Update – Month 1 (Sept 25 2017)

I’ve now been drinking one cup of bamboo leaf tea daily for exactly one month, using each tea bag 3 times, as described below.

Before I started the tea, I was losing hair fairly steadily, with the most noticeable loss occurring every time I washed my hair (once every 3 days). I didn’t notice any improvement until this week, when the loss was considerably less. And whilst it may only be wishful thinking, my existing hair seems a little stronger too.

Now, the amount of hair I lose tends to fluctuate anyway. So the reduction I noticed may only be temporary. But I’m really hoping it isn’t, because I’m finding the bamboo leaf tea quite pleasant in taste and an easy remedy to try.

I’ll update this article again at the same time next month, by which time it should be clearer if the tea really is helping halt my hair loss, or if the improvement I’ve seen so far is just a coincidence!

Update – Month 2 (Nov 1 2017)

A few days late with October’s update… however, the news seems to be a mixture of good and bad!

The bad first: I have had quite a lot of breakage this month.

That being said, I blow-dried my hair twice in one week, which is I know more than it can take. (I had two social events and really wanted it to look nice – having such fragile hair can be so tough to deal with sometimes!).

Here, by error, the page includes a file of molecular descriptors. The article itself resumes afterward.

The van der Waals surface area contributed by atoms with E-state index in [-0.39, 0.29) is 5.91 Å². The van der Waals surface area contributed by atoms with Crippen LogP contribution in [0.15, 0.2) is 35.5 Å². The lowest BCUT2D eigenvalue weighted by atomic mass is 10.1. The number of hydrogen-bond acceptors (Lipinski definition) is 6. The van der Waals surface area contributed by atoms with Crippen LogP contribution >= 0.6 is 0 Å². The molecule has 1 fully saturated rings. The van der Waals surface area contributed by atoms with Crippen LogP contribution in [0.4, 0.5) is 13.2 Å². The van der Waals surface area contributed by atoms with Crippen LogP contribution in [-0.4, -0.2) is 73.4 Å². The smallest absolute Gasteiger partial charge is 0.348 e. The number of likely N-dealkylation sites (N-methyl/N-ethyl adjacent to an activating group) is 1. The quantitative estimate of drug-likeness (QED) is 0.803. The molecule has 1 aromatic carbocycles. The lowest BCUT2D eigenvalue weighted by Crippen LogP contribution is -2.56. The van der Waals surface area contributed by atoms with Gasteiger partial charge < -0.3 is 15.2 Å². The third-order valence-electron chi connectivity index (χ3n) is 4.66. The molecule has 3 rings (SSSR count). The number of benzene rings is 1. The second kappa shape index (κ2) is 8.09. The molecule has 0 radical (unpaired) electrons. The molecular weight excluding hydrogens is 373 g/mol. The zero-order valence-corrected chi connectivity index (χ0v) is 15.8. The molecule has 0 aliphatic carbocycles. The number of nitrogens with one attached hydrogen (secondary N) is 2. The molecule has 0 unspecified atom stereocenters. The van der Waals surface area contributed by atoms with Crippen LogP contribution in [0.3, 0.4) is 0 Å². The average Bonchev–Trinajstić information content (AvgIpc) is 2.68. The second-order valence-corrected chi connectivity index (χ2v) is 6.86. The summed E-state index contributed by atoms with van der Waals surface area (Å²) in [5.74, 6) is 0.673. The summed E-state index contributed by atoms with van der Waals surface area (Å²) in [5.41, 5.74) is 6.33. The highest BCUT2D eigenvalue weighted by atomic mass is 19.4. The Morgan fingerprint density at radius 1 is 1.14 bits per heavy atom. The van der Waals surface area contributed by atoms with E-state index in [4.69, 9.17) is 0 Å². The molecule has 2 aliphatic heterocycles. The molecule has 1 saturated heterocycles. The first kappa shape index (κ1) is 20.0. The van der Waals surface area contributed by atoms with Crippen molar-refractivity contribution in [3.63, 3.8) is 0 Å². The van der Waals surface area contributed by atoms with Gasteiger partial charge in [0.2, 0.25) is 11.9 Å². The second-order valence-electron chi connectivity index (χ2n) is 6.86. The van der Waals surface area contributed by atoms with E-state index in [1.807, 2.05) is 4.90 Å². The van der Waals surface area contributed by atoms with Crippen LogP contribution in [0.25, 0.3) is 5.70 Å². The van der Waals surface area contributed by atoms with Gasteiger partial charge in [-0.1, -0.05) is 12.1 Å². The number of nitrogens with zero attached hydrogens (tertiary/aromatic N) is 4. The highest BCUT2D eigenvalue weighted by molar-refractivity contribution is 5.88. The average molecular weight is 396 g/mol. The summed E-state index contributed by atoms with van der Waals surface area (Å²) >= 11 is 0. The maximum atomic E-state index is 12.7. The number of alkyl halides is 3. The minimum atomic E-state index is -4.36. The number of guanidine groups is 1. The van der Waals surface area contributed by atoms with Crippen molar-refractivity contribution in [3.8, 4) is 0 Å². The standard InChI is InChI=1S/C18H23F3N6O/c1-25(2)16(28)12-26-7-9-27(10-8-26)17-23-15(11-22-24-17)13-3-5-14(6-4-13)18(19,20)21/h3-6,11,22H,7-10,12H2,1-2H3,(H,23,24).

The breakage itself was at least halfway along the length of each hair. To be fair, I believe it would take longer than 2 months for the overall strength of my hair to have been drastically improved. I feel (hope) that only the newest hair growth could possibly have benefited! So… I am not giving up on the tea’s ability to strengthen my hair just yet!

Now for the good news: The reduction in hair loss has continued – in fact, I can tentatively say that the shedding has slowed almost to a halt! What’s more, I am seeing some regrowth all along my hairline – the region from which I’ve steadily been losing hair for months.

Is the bamboo leaf tea to thank for this improvement? I can’t say for sure – but to try to keep this trial as effective as possible, I haven’t changed anything else about my hair care routine, diet etc. So I am cautiously hopeful that I may have found something that actually helps.

I will report back and let you know how things go in November.

Update – Month 3 (Dec 1 2017)

Well, things this month are much the same as last month!

I am still dealing with last month’s breakage, which – fortunately – doesn’t seem to have got any worse.

But I’m happy to report that the reduction in shedding has continued! I can safely say at this point that the amount of hair I’m losing per day is normal and NOT excessive. I do so hope this is due to the bamboo tea, which I’m quite happy to drink on a daily basis.

The fine regrowth along my hairline continues – only time will tell if this hair will grow back strongly, although I suspect it may always be somewhat fragile and weak.

I will be back next month with my fourth update – fingers crossed for more positive news!

Update – Month 4 (Jan 8 2018)

Despite being busy over Christmas and New Year (hence the late report – sorry!) I managed to keep up my daily tea regimen.

Things don’t seem to be looking quite so good this month. I’ve suffered extensive breakage, with no obvious cause. After several months of consuming the tea on a daily basis, I had hoped that the silica might have worked its magic and made my hair more resistant to breakage. Sadly, this hasn’t been the case. And whilst the regrowth of fine hair on my hair line has remained in place, it doesn’t seem to have grown much at all.